‘My true name is so well known in the Records or Registers at Newgate, and in the Old Bailey, and there are some things of such consequence still depending there, relating to my particular conduct, that it is not to be expected I should set my name or the account of my family to this work.’
Born into the seedy world of Newgate Prison and abandoned as a baby at six months old, Moll Flanders soon learns that she can only rely on herself. Her story is an unapologetic one of bigamy, prostitution and theft told in her own indomitable and alluring way. Scurrilous and incorrigible, the reader is left wondering whether Moll is merely a brazen criminal, or a victim or her own circumstance.
Defoe’s witty romp through the eighteenth-century underworld has much to say about the forces of good and evil and is undeniably one of his most satirical novels.
In the traditional folktale of "Sleeping Beauty," the spell cast upon the lovely young princess and everyone in her castle can only be broken by the kiss of a Prince. It is an ancient story, one that originally emerged from and still deeply disturbs the mind's unconscious. In the first book of the trilogy, Anne Rice (author of Beauty's Kingdom), writing as A.N. Roquelaure, retells the Beauty story and probes the unspoken implications of this lush, suggestive tale by exploring its undeniable connection to sexual desire. Here the Prince awakens Beauty, not with a kiss, but with sexual initiation. His reward for ending the hundred years of enchantment is Beauty's complete and total enslavement to him . . . as Anne Rice explores the world of erotic yearning and fantasy in a classic that becomes, with her skillful pen, a compelling experience. Readers of Fifty Shades of Grey will indulge in Rice’s deft storytelling and imaginative eroticism, a sure-to-be classic for years to come.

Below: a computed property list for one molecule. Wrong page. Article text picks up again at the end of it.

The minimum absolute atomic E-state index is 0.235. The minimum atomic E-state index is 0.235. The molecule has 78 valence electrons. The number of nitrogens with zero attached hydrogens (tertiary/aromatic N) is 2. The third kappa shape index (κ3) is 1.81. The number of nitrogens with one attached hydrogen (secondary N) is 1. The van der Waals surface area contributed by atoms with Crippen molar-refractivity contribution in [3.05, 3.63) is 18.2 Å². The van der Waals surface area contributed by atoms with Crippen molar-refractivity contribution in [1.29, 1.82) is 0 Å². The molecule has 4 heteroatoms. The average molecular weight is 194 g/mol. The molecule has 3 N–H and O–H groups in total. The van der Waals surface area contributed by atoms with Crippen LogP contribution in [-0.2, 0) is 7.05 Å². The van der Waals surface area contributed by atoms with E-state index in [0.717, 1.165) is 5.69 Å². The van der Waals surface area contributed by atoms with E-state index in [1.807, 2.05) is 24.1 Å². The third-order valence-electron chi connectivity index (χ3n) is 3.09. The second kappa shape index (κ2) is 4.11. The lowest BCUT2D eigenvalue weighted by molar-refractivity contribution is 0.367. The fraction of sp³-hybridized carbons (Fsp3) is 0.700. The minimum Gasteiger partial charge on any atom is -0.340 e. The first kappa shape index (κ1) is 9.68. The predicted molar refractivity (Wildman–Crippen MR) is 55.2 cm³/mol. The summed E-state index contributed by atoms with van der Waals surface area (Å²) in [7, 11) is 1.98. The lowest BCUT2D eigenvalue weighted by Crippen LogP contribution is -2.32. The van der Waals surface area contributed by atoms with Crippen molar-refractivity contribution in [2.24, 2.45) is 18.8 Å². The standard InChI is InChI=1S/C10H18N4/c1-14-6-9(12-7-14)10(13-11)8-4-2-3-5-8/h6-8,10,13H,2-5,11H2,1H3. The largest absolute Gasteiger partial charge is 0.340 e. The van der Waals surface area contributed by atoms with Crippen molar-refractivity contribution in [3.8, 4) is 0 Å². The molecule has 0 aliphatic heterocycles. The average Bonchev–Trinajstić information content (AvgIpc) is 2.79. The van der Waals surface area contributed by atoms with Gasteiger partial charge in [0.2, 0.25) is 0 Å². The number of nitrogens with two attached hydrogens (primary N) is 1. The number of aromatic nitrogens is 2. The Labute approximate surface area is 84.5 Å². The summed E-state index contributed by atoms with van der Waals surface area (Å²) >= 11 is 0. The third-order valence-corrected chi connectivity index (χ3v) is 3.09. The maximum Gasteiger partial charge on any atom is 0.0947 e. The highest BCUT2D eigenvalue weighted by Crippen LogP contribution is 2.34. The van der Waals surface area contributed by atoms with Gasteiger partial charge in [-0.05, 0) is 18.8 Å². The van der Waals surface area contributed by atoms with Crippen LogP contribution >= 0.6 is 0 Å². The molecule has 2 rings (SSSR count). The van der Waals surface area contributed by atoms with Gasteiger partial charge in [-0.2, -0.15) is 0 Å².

Praise for The Claiming of Sleeping Beauty:
"Articulate, baroque, and fashionably pornographic." —Playboy
"Something very special . . . at once so light and yet so haunting." —The Advocate